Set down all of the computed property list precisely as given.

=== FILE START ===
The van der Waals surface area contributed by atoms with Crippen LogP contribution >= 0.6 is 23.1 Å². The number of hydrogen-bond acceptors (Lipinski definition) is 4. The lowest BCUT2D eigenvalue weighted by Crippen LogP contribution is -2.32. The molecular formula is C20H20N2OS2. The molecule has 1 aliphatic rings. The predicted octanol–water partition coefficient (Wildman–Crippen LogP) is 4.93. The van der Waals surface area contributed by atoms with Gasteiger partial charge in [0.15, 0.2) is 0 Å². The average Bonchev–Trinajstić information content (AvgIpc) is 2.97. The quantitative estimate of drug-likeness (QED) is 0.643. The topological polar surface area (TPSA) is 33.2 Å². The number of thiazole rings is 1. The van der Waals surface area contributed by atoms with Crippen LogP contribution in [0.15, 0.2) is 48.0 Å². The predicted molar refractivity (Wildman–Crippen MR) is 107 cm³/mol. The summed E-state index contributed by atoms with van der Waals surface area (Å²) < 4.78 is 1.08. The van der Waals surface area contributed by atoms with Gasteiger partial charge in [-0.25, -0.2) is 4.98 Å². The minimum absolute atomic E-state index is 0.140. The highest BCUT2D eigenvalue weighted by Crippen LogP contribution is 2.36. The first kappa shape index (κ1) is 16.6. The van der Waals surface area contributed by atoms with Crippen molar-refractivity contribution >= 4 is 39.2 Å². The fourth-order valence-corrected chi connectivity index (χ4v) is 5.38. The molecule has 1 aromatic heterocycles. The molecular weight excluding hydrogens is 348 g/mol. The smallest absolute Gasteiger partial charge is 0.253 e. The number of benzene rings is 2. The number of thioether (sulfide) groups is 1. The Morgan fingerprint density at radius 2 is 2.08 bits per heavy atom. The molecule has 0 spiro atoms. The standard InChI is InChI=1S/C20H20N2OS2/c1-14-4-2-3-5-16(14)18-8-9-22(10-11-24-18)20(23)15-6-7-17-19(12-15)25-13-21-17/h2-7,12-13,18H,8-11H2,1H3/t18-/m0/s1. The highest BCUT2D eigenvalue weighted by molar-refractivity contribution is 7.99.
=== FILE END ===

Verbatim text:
The van der Waals surface area contributed by atoms with Crippen LogP contribution >= 0.6 is 23.1 Å². The number of hydrogen-bond acceptors (Lipinski definition) is 4. The lowest BCUT2D eigenvalue weighted by Crippen LogP contribution is -2.32. The molecular formula is C20H20N2OS2. The molecule has 1 aliphatic rings. The predicted octanol–water partition coefficient (Wildman–Crippen LogP) is 4.93. The van der Waals surface area contributed by atoms with Gasteiger partial charge in [0.15, 0.2) is 0 Å². The average Bonchev–Trinajstić information content (AvgIpc) is 2.97. The quantitative estimate of drug-likeness (QED) is 0.643. The topological polar surface area (TPSA) is 33.2 Å². The number of thiazole rings is 1. The van der Waals surface area contributed by atoms with Crippen LogP contribution in [0.15, 0.2) is 48.0 Å². The predicted molar refractivity (Wildman–Crippen MR) is 107 cm³/mol. The summed E-state index contributed by atoms with van der Waals surface area (Å²) < 4.78 is 1.08. The van der Waals surface area contributed by atoms with Gasteiger partial charge in [-0.25, -0.2) is 4.98 Å². The minimum absolute atomic E-state index is 0.140. The highest BCUT2D eigenvalue weighted by Crippen LogP contribution is 2.36. The first kappa shape index (κ1) is 16.6. The van der Waals surface area contributed by atoms with Crippen molar-refractivity contribution >= 4 is 39.2 Å². The fourth-order valence-corrected chi connectivity index (χ4v) is 5.38. The molecule has 1 aromatic heterocycles. The molecular weight excluding hydrogens is 348 g/mol. The smallest absolute Gasteiger partial charge is 0.253 e. The number of benzene rings is 2. The number of thioether (sulfide) groups is 1. The Morgan fingerprint density at radius 2 is 2.08 bits per heavy atom. The molecule has 0 spiro atoms. The standard InChI is InChI=1S/C20H20N2OS2/c1-14-4-2-3-5-16(14)18-8-9-22(10-11-24-18)20(23)15-6-7-17-19(12-15)25-13-21-17/h2-7,12-13,18H,8-11H2,1H3/t18-/m0/s1. The highest BCUT2D eigenvalue weighted by molar-refractivity contribution is 7.99.